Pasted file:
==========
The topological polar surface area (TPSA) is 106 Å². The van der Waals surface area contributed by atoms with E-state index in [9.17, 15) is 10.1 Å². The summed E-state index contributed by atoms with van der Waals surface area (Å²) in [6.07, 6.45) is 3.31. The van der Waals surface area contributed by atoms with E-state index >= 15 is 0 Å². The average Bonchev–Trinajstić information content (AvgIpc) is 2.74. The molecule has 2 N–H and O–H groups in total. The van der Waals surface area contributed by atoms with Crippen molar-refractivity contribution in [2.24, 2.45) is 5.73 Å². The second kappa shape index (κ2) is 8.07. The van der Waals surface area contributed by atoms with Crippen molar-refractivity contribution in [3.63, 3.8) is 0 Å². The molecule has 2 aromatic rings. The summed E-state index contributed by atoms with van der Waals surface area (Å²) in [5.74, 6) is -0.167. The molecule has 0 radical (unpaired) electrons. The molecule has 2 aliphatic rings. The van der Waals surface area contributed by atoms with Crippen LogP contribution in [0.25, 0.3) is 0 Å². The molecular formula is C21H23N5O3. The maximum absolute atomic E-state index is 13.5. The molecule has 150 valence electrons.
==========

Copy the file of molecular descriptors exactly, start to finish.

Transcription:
The topological polar surface area (TPSA) is 106 Å². The van der Waals surface area contributed by atoms with E-state index in [9.17, 15) is 10.1 Å². The summed E-state index contributed by atoms with van der Waals surface area (Å²) in [6.07, 6.45) is 3.31. The van der Waals surface area contributed by atoms with E-state index >= 15 is 0 Å². The average Bonchev–Trinajstić information content (AvgIpc) is 2.74. The molecule has 2 N–H and O–H groups in total. The van der Waals surface area contributed by atoms with Crippen molar-refractivity contribution in [2.24, 2.45) is 5.73 Å². The second kappa shape index (κ2) is 8.07. The van der Waals surface area contributed by atoms with Crippen molar-refractivity contribution in [3.63, 3.8) is 0 Å². The molecule has 2 aromatic rings. The summed E-state index contributed by atoms with van der Waals surface area (Å²) in [5.74, 6) is -0.167. The molecule has 0 radical (unpaired) electrons. The molecule has 2 aliphatic rings. The van der Waals surface area contributed by atoms with Crippen LogP contribution in [0.25, 0.3) is 0 Å². The molecular formula is C21H23N5O3. The maximum absolute atomic E-state index is 13.5. The molecule has 150 valence electrons.